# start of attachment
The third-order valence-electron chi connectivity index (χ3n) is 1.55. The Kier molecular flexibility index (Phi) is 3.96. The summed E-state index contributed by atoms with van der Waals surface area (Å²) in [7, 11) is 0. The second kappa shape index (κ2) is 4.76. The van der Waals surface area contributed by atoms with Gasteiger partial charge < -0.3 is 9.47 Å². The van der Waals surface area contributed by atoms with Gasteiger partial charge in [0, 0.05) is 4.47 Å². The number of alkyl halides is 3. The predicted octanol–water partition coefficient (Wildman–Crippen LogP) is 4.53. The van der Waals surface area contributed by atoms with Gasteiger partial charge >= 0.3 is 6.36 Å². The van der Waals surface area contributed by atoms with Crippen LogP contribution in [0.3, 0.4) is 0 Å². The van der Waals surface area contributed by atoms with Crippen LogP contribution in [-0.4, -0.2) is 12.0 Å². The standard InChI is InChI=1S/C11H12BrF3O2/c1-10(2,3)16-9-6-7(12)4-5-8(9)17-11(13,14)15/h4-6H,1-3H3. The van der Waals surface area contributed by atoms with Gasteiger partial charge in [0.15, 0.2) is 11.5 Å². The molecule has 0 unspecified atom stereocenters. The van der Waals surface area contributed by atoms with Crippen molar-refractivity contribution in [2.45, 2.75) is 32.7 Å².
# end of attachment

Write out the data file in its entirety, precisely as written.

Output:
The third-order valence-electron chi connectivity index (χ3n) is 1.55. The Kier molecular flexibility index (Phi) is 3.96. The summed E-state index contributed by atoms with van der Waals surface area (Å²) in [7, 11) is 0. The second kappa shape index (κ2) is 4.76. The van der Waals surface area contributed by atoms with Gasteiger partial charge < -0.3 is 9.47 Å². The van der Waals surface area contributed by atoms with Gasteiger partial charge in [0, 0.05) is 4.47 Å². The number of alkyl halides is 3. The predicted octanol–water partition coefficient (Wildman–Crippen LogP) is 4.53. The van der Waals surface area contributed by atoms with Gasteiger partial charge >= 0.3 is 6.36 Å². The van der Waals surface area contributed by atoms with Crippen LogP contribution in [0.3, 0.4) is 0 Å². The van der Waals surface area contributed by atoms with Crippen LogP contribution in [-0.4, -0.2) is 12.0 Å². The standard InChI is InChI=1S/C11H12BrF3O2/c1-10(2,3)16-9-6-7(12)4-5-8(9)17-11(13,14)15/h4-6H,1-3H3. The van der Waals surface area contributed by atoms with Gasteiger partial charge in [0.15, 0.2) is 11.5 Å². The molecule has 0 unspecified atom stereocenters. The van der Waals surface area contributed by atoms with Crippen molar-refractivity contribution in [2.45, 2.75) is 32.7 Å².